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What does it mean to 'manage by process,' and is this what every company should strive for?

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What does it mean to "manage by process?" Is this what every company should strive for?

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  • Well if an organisation does not want to manage what works get done and how, then the chances are that they will fail in the long term. Assuming that is that the main alternative is simply management by money. Apple seem to be doing pretty well and Johnny Ives was quoted recently as saying "We don't do it for the money" but went on to suggest that if we design great products, market them well and deliver them effectively we will continue to make money - seems a pretty good example of managing by process to me.

    As to the forst part of your question what does it mean to manage by process, I would suggest that it means we should focus on the how things happen and make sure that we are building and managing an engine that can produce repeatable results. How often do we use words like innovators or entrepreneurs to describe people or companies that do things as a one off?

    So yes we should manage by process and yes this is what businesses should strive for. If we focus on doing the right things we are less likely to suffer from short term thinking ergo Public company CEO's who are only focused on next years bonus shares, and will better reward those who build engines of growth for the long term benefit of themselves and by extension the world economy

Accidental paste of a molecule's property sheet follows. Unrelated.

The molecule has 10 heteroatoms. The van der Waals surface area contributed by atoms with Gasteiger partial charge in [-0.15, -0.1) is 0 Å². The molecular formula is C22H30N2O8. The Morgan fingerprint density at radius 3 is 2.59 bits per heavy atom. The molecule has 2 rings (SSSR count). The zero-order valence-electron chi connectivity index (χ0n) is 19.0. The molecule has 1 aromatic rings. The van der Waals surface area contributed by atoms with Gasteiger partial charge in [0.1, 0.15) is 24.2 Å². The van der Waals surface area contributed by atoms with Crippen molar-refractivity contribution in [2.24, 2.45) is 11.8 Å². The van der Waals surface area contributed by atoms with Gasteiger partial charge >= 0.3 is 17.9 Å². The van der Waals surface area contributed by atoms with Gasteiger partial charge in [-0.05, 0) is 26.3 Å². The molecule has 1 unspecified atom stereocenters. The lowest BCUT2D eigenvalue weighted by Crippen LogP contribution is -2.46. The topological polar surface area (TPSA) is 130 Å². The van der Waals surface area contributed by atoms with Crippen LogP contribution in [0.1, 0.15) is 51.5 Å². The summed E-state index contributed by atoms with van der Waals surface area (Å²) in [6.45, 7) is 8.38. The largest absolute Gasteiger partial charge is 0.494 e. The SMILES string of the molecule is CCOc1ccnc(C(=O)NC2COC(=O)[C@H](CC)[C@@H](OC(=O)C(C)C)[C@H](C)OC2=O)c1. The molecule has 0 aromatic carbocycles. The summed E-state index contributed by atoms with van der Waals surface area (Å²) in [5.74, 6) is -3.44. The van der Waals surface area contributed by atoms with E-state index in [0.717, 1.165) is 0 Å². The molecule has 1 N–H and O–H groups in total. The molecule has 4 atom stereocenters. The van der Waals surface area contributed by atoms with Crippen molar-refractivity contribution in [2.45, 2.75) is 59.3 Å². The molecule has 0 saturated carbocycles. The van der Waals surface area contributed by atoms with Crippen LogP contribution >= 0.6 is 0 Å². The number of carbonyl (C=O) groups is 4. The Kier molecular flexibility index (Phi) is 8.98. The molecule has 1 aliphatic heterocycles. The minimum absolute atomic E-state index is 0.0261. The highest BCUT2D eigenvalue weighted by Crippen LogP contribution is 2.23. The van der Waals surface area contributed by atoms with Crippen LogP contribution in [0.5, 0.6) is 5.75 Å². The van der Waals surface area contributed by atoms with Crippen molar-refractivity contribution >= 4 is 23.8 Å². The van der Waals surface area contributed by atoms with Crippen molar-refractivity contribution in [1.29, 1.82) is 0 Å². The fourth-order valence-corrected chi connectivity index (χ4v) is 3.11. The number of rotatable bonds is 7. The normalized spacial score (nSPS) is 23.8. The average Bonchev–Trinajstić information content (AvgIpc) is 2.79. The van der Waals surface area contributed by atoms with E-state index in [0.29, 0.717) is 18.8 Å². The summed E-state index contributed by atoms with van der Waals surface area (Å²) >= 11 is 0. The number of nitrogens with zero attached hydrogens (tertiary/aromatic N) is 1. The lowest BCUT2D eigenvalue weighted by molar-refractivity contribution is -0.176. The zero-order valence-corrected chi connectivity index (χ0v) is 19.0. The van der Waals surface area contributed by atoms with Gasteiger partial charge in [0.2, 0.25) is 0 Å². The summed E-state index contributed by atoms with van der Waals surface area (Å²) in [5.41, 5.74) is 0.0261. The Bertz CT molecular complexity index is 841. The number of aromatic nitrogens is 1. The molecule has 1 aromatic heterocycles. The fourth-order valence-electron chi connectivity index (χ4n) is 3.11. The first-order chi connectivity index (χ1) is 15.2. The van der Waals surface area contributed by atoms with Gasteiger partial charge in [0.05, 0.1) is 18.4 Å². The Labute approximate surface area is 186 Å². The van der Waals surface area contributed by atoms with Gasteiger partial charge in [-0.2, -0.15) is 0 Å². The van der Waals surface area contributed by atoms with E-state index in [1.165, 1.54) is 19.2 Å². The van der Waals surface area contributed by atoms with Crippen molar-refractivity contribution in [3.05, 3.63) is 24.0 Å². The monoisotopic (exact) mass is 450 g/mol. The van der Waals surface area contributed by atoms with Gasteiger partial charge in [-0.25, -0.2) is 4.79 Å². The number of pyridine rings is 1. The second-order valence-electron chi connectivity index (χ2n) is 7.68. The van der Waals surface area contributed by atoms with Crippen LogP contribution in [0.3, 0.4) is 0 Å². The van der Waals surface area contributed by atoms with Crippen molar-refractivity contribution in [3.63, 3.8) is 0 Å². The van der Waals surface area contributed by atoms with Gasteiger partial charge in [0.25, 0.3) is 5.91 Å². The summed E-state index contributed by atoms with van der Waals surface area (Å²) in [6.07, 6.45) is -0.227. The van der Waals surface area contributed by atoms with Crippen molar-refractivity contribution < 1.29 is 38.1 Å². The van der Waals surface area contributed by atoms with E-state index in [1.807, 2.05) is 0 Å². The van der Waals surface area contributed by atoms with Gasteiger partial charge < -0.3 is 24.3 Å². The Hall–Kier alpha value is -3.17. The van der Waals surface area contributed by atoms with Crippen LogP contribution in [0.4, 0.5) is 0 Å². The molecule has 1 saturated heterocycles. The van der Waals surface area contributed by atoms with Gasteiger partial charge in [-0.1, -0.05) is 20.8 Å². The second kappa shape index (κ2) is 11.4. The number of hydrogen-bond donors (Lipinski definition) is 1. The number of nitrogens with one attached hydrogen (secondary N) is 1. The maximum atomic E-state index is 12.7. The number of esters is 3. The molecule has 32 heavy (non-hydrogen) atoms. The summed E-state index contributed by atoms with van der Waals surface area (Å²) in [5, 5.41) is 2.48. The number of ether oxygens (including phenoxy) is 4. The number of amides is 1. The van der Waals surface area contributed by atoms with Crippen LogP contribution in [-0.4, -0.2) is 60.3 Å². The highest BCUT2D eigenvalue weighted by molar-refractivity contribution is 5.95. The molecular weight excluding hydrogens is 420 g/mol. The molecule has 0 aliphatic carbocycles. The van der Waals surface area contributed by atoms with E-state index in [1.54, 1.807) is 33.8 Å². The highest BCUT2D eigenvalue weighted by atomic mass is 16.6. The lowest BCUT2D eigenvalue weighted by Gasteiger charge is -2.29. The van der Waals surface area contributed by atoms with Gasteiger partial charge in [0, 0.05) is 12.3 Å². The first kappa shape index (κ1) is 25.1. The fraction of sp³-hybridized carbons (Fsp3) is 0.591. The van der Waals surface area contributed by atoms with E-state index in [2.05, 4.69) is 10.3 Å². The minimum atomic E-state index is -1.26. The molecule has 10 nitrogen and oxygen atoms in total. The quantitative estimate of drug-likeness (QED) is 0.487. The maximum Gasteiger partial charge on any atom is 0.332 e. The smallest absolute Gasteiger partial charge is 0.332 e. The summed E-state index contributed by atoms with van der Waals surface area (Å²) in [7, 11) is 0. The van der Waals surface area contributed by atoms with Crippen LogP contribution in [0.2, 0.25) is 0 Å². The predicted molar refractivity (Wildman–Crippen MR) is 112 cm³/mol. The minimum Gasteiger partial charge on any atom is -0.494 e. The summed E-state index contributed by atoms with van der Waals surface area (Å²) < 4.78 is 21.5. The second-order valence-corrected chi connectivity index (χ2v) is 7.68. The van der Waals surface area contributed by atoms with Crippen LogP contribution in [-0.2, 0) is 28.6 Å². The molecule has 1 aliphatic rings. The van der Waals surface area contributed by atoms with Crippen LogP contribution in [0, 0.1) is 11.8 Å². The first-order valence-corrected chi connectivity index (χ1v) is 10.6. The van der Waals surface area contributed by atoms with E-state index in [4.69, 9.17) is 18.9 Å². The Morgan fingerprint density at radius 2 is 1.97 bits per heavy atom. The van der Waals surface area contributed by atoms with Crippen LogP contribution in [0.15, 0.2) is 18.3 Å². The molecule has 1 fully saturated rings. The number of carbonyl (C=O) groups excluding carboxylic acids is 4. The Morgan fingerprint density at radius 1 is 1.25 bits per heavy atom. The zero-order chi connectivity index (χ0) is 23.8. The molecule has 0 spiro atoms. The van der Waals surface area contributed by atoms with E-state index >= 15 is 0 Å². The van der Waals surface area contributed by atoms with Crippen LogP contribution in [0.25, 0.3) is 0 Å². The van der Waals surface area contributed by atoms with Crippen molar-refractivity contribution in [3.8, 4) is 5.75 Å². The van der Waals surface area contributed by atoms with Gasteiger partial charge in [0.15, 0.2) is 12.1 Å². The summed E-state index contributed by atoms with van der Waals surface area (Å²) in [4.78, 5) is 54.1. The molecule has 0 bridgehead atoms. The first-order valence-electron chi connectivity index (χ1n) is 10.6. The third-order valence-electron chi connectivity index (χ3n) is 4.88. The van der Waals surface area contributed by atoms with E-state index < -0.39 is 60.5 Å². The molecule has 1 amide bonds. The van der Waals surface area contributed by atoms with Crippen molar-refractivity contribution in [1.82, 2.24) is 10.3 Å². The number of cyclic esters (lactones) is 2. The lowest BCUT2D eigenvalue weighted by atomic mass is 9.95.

• Simple answer: managing by process means that the organization depends on its processes, not the tribal knowledge of its people to:
    a) get real work done at the individual level,
    b) to ensure consistency of operations across disparate organizational structures,
    c) enable value creation by providing a structure against which work can be consistently measured.

    Not all organizations should aim for the goal of managing by process. Some organizations are economically infeasible when they apply the rigor required to manage by process: typically these are very small organizations where the cost of applying the process management rigor is greater than the value gained.

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      I totally agree with you. But, do not forget that a new good idea creates a successful business. Good process management in not enough to keep an old business "riding the wave".

  • It means that the organization has a process center of excellence with 20 specialists who or modelling all the organizations' processes (in BPMN) and publishing these on the intranet. They call themselves visio-therapists and they write down a lot of process improvement ideas on the walls based on all kind of academic research and process simulations. Of course they are coached by a self proclaimed bpm guru.

    But as a real process managing company they know they must be customer centric, so that is why they use a Document Management System to handle all their cases.

    2 people on the IT department are fully dedicated to creating queries on top of this DMS to support all department managers with valuable information like average throughput time and utilization rate of the people in their department.

    Very Important are the compliance officers who are responsible for making the auditors believe they are compliant.